Tesla partners with Panasonic on sleek low-profile solar panels

William Gayde

TS Addict
Staff member

Tesla is no longer just a luxury electric vehicle manufacturer. Some of the company's most profound new products have focused on renewable energy systems. Late last year the company announced solar roof tiles which were mainly designed for new home installations. They have been relatively slow to get off the ground though since most of the solar market is centered on adding solar panels to existing buildings. Tesla's newest announcement comes as an effort to strengthen their position in this mainstream solar market.

The new solar panels will be manufactured exclusively by Panasonic at Tesla's new Gigafactory 2 facility in Buffalo. Prior to this announcement, Tesla's solar panel division SolarCity used a wide range of generic panels from other manufacturers. They weren't especially attractive due to their thick construction and mounting hardware.

By designing and producing their own panels in partnership with Panasonic, Tesla will be able to control most aspects to create a seamless solar system. Tesla CEO, Elon Musk, hopes this can allow them to create a more distinctive solar panel brand. Musk's plan is reminiscent of Apple with their distinctive design traits and visually appealing construction. This includes panels with "no visible mounting hardware" and much better overall aesthetics. The new rail-less mounting system was produced by Zep Solar, which Tesla later acquired.

Tesla will offer new 325-watt panels in addition to their older 250-watt panels from other suppliers. The new "sleek and low-profile" design is sure to turn heads in a market that was once dominated by less visually appealing blue rectangles and aluminum mounting bars.

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Skidmarksdeluxe

TS Evangelist
I like the idea of solar roof tiles and I hope it becomes mainstream sooner rather than later, not remain something niche. While I don't give a rat's a$$ about something like fancy schmancy IoT dwellings, renewable energy is something I'm a big supporter of.
 

mbrowne5061

TS Evangelist
If this is going to be produced at Gigafactory 2 - when Gigafactory 1 isn't even complete yet - then we can safely say this will be a long way off...

What did SpaceX mess up this time? Every time Tesla releases a "wouldn't it be cool if?" statement like this, SpaceX releases a piece of bad news - and vice versa.
 

ChrisH1

TS Addict
If this is going to be produced at Gigafactory 2 - when Gigafactory 1 isn't even complete yet - then we can safely say this will be a long way off...

What did SpaceX mess up this time? Every time Tesla releases a "wouldn't it be cool if?" statement like this, SpaceX releases a piece of bad news - and vice versa.
I think they reused an old rocket, not a good thing in these days when everyone wants something new. :-d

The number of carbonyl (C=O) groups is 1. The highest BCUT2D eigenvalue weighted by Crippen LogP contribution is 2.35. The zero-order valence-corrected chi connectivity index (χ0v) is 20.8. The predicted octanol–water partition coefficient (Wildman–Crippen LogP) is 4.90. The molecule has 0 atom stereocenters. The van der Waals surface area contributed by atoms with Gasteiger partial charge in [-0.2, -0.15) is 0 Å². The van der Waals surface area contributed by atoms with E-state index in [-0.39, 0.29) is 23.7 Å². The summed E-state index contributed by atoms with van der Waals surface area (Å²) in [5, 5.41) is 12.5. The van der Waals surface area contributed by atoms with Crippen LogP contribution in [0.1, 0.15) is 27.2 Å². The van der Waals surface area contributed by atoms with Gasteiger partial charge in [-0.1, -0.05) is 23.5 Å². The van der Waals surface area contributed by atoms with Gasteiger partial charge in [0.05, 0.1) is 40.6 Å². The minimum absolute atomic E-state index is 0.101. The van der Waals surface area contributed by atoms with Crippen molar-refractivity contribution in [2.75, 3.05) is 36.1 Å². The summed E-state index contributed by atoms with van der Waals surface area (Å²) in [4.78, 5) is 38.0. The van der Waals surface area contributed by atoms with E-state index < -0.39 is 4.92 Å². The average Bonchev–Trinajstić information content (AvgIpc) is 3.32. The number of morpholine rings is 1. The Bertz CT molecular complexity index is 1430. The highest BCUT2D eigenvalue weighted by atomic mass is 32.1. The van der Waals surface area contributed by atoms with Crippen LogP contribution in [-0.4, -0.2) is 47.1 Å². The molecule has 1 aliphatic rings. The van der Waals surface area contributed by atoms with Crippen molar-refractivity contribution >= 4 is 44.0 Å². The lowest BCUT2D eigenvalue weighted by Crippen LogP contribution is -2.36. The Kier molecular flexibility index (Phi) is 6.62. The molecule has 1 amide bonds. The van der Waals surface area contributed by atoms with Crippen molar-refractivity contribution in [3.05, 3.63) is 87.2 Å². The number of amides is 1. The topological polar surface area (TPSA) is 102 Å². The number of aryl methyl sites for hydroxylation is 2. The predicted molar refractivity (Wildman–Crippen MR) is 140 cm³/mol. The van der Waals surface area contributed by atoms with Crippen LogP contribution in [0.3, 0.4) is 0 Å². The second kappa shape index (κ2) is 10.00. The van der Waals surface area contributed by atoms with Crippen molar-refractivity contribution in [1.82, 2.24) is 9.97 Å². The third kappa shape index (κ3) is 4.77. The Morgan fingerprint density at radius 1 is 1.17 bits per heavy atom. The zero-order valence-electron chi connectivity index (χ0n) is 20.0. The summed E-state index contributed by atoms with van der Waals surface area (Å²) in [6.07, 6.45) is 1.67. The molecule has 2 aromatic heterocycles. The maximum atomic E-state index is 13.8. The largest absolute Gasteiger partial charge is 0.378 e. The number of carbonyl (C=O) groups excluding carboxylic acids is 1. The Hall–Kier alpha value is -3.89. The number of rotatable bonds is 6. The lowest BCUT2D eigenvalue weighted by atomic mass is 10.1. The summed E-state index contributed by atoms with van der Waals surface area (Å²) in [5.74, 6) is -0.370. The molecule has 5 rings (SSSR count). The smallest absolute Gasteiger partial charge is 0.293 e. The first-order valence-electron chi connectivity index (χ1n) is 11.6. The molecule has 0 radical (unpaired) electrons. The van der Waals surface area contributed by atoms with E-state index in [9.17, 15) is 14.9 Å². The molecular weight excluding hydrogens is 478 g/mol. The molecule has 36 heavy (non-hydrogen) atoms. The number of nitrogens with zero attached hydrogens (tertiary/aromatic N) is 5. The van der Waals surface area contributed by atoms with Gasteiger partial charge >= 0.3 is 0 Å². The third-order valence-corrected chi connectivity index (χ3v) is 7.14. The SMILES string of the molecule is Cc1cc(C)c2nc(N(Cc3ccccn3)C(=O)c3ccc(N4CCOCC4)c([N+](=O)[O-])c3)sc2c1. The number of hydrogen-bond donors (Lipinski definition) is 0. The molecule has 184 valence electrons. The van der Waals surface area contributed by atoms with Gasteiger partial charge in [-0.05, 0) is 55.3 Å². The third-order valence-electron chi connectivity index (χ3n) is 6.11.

While you may be technically correct that the Gigafactory 1 is not yet complete, it began limited production of Powerwalls and powerpacks in1Q 2016, and has been mass producing batteries since Jan this year. It's not like they're still pulling up the weeds and deciding where the first foundations will go.
 
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mbrowne5061

TS Evangelist
I think they reused an old rocket, not a good thing in these days when everyone wants something new. :-d

While you may be technically correct that the Gigafactory 1 is not yet complete, it began limited production of Powerwalls and powerpacks in1Q 2016, and has been mass producing batteries since Jan this year. It's not like they're still pulling up the weeds and deciding where the first foundations will go.
Did they both actually release good information simultaneously for once? Seems like every time one tripped, the other would go "LOOK! Shiny CGI and grand statements!"

But I doubt they'll start building GF2 until GF1 is [nearly] complete, if only from a project management and resource standpoint. Even if they broke ground tomorrow, I would say that still put these panels 5+ years from market, which is more than enough time for another silicon giant to start offering a similar product.
 

Reachable

TS Evangelist
Whenever I look at photos of solar panels on roofs, they look awful -- still. And I don't think it's a matter of it taking time for the public's judgment of what is aesthetically acceptable to change and adapt. There's something basic about form and harmony that's being violated here -- perhaps someone with architectural or artistic training could describe what it is. One of the considerations of having an upscale house is its appearance, and the awkward and industrial look of solar panels probably stands in the way of their popularity. And that's a shame, because we want fossil fuels to be replaced by renewable energy.

Two possible solutions:

The first, and less ideal of the two, is to cover the rest of the roof with dummy panels, to make the whole surface uniform and get rid of the car floormat look of the solar installation.

The second solution is to develop solar panels that look just like shingles (and to again use dummy shingles to make sure that the entire roof has a uniform appearance.)